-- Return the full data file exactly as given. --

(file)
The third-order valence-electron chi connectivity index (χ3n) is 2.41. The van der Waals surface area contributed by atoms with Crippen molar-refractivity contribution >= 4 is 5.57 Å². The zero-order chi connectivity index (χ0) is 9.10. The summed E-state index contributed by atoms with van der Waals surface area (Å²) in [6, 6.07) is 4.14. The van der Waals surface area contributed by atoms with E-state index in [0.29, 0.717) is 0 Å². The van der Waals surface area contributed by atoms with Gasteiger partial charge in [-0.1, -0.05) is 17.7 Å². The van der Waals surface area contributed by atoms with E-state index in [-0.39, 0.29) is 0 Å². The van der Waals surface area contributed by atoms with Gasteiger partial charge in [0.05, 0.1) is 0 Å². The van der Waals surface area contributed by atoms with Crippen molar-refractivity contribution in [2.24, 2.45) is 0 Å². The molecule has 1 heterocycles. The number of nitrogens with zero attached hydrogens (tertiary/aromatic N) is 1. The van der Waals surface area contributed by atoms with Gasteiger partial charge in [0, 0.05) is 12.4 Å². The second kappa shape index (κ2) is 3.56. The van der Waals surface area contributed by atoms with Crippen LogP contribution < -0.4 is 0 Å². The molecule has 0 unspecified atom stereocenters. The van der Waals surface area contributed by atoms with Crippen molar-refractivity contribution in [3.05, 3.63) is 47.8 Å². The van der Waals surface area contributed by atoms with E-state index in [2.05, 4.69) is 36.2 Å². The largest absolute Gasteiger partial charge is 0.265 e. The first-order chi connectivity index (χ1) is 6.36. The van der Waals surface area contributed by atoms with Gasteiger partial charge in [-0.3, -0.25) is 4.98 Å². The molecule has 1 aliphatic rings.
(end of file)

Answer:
The third-order valence-electron chi connectivity index (χ3n) is 2.41. The van der Waals surface area contributed by atoms with Crippen molar-refractivity contribution >= 4 is 5.57 Å². The zero-order chi connectivity index (χ0) is 9.10. The summed E-state index contributed by atoms with van der Waals surface area (Å²) in [6, 6.07) is 4.14. The van der Waals surface area contributed by atoms with E-state index in [0.29, 0.717) is 0 Å². The van der Waals surface area contributed by atoms with Gasteiger partial charge in [-0.1, -0.05) is 17.7 Å². The van der Waals surface area contributed by atoms with E-state index in [-0.39, 0.29) is 0 Å². The van der Waals surface area contributed by atoms with Gasteiger partial charge in [0.05, 0.1) is 0 Å². The van der Waals surface area contributed by atoms with Crippen molar-refractivity contribution in [2.24, 2.45) is 0 Å². The molecule has 1 heterocycles. The number of nitrogens with zero attached hydrogens (tertiary/aromatic N) is 1. The van der Waals surface area contributed by atoms with Gasteiger partial charge in [0, 0.05) is 12.4 Å². The second kappa shape index (κ2) is 3.56. The van der Waals surface area contributed by atoms with Crippen LogP contribution < -0.4 is 0 Å². The molecule has 0 unspecified atom stereocenters. The van der Waals surface area contributed by atoms with Crippen molar-refractivity contribution in [3.05, 3.63) is 47.8 Å². The van der Waals surface area contributed by atoms with E-state index in [2.05, 4.69) is 36.2 Å². The largest absolute Gasteiger partial charge is 0.265 e. The first-order chi connectivity index (χ1) is 6.36. The van der Waals surface area contributed by atoms with Gasteiger partial charge in [-0.3, -0.25) is 4.98 Å². The molecule has 1 aliphatic rings.